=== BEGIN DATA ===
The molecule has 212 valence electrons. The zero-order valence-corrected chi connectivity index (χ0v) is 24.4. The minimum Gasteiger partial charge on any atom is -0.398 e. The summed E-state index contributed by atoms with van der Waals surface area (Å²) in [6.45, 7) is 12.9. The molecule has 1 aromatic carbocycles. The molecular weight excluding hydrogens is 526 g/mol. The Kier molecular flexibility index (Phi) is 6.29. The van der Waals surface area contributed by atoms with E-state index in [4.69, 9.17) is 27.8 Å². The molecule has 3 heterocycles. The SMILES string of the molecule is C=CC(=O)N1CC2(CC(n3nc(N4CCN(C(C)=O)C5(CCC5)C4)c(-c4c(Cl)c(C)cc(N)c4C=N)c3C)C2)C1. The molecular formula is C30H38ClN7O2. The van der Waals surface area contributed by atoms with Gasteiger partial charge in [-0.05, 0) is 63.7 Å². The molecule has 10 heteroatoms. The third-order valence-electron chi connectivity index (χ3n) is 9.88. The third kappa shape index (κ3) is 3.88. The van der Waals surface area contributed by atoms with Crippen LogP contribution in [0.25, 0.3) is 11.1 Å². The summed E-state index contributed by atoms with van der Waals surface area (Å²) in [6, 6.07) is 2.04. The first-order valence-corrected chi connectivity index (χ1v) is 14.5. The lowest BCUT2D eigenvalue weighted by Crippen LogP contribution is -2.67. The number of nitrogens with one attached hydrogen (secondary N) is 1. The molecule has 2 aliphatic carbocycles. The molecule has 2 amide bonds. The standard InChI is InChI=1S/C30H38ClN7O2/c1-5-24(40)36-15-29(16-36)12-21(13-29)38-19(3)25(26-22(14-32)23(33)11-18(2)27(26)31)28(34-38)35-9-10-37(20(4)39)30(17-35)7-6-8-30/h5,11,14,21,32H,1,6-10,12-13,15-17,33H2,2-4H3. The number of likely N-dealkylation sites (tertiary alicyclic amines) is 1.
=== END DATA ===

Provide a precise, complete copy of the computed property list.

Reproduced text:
The molecule has 212 valence electrons. The zero-order valence-corrected chi connectivity index (χ0v) is 24.4. The minimum Gasteiger partial charge on any atom is -0.398 e. The summed E-state index contributed by atoms with van der Waals surface area (Å²) in [6.45, 7) is 12.9. The molecule has 1 aromatic carbocycles. The molecular weight excluding hydrogens is 526 g/mol. The Kier molecular flexibility index (Phi) is 6.29. The van der Waals surface area contributed by atoms with E-state index in [4.69, 9.17) is 27.8 Å². The molecule has 3 heterocycles. The SMILES string of the molecule is C=CC(=O)N1CC2(CC(n3nc(N4CCN(C(C)=O)C5(CCC5)C4)c(-c4c(Cl)c(C)cc(N)c4C=N)c3C)C2)C1. The molecular formula is C30H38ClN7O2. The van der Waals surface area contributed by atoms with Gasteiger partial charge in [-0.05, 0) is 63.7 Å². The molecule has 10 heteroatoms. The third-order valence-electron chi connectivity index (χ3n) is 9.88. The third kappa shape index (κ3) is 3.88. The van der Waals surface area contributed by atoms with Crippen LogP contribution in [0.25, 0.3) is 11.1 Å². The summed E-state index contributed by atoms with van der Waals surface area (Å²) in [6, 6.07) is 2.04. The first-order valence-corrected chi connectivity index (χ1v) is 14.5. The lowest BCUT2D eigenvalue weighted by Crippen LogP contribution is -2.67. The number of nitrogens with one attached hydrogen (secondary N) is 1. The molecule has 2 aliphatic carbocycles. The molecule has 2 amide bonds. The standard InChI is InChI=1S/C30H38ClN7O2/c1-5-24(40)36-15-29(16-36)12-21(13-29)38-19(3)25(26-22(14-32)23(33)11-18(2)27(26)31)28(34-38)35-9-10-37(20(4)39)30(17-35)7-6-8-30/h5,11,14,21,32H,1,6-10,12-13,15-17,33H2,2-4H3. The number of likely N-dealkylation sites (tertiary alicyclic amines) is 1.